Attorney General Session next up for Capitol Hill scrutiny

Attorney-General Jeff Sessions told Congress Saturday (June 10) that he would testify before the Senate Intelligence Committee on Tuesday about issues related to Russia's interference in the 2016 election.

Sessions did not specify whether he would testify in an open or closed setting.

Sessions said Saturday that he was accepting an invitation from the Senate intelligence committee, although that was not immediately confirmed.

The appearance before the Senate intelligence committee comes one week after former FBI Director Comey cryptically told lawmakers the bureau had expected Sessions to recuse himself weeks before he did from an investigation into contacts between Trump campaign associates and Russian Federation during the 2016 election. The intelligence panel "is the most appropriate forum for such matters, as it has been conducting an investigation and has access to relevant, classified information", he added. Sessions, whose contacts with Russia's ambassador to the US during the presidential campaign has sparked questions, agreed Saturday, June 10, to appear before the Senate intelligence committee as it investigates alleged Russian meddling in the election.

Trump is again challenging Comey after the ousted Federal Bureau of Investigation director's testimony before the Senate Intelligence committee last week.

Though the Justice Department maintains that it has fully disclosed the extent of Sessions' foreign contacts previous year, lawmakers have continued to press him for answers about an April 2016 event at the Mayflower Hotel in Washington, where both Sessions and Kislyak attended a foreign policy speech by Trump.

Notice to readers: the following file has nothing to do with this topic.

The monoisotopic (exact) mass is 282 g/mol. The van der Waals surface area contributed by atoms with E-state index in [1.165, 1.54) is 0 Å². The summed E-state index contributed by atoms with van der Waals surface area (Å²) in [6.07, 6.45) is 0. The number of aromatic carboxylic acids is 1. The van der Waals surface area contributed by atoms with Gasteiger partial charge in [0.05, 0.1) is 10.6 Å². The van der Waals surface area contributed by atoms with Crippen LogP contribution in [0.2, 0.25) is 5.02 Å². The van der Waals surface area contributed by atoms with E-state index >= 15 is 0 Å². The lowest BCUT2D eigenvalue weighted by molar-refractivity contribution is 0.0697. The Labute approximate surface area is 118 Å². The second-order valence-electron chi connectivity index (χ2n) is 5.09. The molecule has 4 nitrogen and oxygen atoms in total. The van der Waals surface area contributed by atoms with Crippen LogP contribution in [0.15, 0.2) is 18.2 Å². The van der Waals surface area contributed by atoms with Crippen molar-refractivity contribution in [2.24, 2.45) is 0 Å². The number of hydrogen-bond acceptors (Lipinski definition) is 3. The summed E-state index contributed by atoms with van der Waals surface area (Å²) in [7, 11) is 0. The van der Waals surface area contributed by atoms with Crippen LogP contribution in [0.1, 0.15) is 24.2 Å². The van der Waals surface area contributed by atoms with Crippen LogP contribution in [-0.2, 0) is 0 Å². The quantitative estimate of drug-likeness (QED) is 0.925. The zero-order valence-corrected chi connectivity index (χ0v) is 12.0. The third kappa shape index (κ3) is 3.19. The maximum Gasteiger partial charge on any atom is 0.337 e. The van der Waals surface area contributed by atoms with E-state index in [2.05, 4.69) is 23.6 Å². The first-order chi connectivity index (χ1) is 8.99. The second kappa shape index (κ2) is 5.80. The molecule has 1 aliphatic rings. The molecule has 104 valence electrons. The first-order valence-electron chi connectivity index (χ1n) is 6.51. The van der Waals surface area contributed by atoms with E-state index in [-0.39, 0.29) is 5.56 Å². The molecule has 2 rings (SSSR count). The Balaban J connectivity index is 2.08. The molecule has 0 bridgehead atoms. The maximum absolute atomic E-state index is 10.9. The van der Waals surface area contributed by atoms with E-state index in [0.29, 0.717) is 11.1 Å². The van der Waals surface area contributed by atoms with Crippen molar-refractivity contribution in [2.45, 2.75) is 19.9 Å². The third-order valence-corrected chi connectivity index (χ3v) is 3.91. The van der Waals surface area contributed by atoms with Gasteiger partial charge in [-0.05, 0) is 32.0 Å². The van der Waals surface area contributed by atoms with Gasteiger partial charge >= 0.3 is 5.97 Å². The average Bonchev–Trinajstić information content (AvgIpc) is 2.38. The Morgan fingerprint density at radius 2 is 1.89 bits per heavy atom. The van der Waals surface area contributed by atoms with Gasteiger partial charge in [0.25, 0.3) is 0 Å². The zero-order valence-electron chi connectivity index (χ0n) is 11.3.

In March, Sessions recused himself from supervising the investigation into possible collusion between President Trump's campaign and Russian meddling in the 2016 election.

Comey said during his testimony that he asked a friend to release contents of the memos he'd written about his conversations with the president to a reporter.

Comey has testified that he thought it was improper for his then-boss Sessions to have been excluded from that meeting, and he has said that he did not want to be alone with the president again to avoid the appearance of undue influence. Comey alleges that Trump then privately asked him to drop a probe into former national security adviser Michael Flynn's contacts with Russian Federation. The Justice Department has denied that, saying Sessions stressed to Comey the need to be careful about following appropriate policies.

Comey's testimony raised questions about Sessions' engagements with Russian Federation and his involvement in Comey's firing despite Sessions' recusal from the Russian Federation investigation, which Comey was leading.

Sen. James Lankford, R-Okla., also a member of that committee, agreed the panel needed to hear any tapes that exist.

Mr Sessions has been dogged by questions about possible additional encounters with the ambassador, Sergey Kislyak.

Deputy Attorney General Rod Rosenstein will replace Sessions at the appropriations committees' hearing Tuesday.

Comey wrote that Sessions did not reply to his request.

Sessions had told lawmakers at his confirmation hearing in January that he hadn't met with Russians during the campaign. Reed was on "Fox News Sunday".

  • Zachary Reyes